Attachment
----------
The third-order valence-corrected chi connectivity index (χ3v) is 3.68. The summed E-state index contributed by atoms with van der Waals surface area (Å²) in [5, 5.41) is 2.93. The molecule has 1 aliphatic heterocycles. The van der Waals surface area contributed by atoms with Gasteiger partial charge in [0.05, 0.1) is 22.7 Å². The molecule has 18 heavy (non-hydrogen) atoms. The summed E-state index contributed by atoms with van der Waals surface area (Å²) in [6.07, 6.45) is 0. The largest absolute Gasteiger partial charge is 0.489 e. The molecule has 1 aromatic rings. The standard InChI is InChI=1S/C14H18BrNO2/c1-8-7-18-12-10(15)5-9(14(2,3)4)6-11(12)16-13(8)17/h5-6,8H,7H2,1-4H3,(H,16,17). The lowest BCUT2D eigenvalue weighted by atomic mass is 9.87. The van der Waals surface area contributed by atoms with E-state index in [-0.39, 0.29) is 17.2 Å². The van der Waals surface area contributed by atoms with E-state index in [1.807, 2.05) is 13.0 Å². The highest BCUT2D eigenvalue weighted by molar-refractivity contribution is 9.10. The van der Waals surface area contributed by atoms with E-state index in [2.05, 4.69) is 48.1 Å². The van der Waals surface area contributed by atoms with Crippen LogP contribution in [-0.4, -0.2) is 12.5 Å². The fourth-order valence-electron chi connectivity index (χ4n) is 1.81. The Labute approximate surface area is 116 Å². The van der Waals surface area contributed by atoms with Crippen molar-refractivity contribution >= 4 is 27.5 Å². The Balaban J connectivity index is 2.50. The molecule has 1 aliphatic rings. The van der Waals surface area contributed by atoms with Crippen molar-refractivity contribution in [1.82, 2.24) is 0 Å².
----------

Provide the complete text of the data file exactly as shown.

The third-order valence-corrected chi connectivity index (χ3v) is 3.68. The summed E-state index contributed by atoms with van der Waals surface area (Å²) in [5, 5.41) is 2.93. The molecule has 1 aliphatic heterocycles. The van der Waals surface area contributed by atoms with Gasteiger partial charge in [0.05, 0.1) is 22.7 Å². The molecule has 18 heavy (non-hydrogen) atoms. The summed E-state index contributed by atoms with van der Waals surface area (Å²) in [6.07, 6.45) is 0. The largest absolute Gasteiger partial charge is 0.489 e. The molecule has 1 aromatic rings. The standard InChI is InChI=1S/C14H18BrNO2/c1-8-7-18-12-10(15)5-9(14(2,3)4)6-11(12)16-13(8)17/h5-6,8H,7H2,1-4H3,(H,16,17). The lowest BCUT2D eigenvalue weighted by atomic mass is 9.87. The van der Waals surface area contributed by atoms with E-state index in [-0.39, 0.29) is 17.2 Å². The van der Waals surface area contributed by atoms with E-state index in [1.807, 2.05) is 13.0 Å². The highest BCUT2D eigenvalue weighted by molar-refractivity contribution is 9.10. The van der Waals surface area contributed by atoms with E-state index in [2.05, 4.69) is 48.1 Å². The van der Waals surface area contributed by atoms with Crippen LogP contribution in [-0.4, -0.2) is 12.5 Å². The fourth-order valence-electron chi connectivity index (χ4n) is 1.81. The Labute approximate surface area is 116 Å². The van der Waals surface area contributed by atoms with Crippen molar-refractivity contribution >= 4 is 27.5 Å². The Balaban J connectivity index is 2.50. The molecule has 1 aliphatic rings. The van der Waals surface area contributed by atoms with Crippen molar-refractivity contribution in [1.82, 2.24) is 0 Å².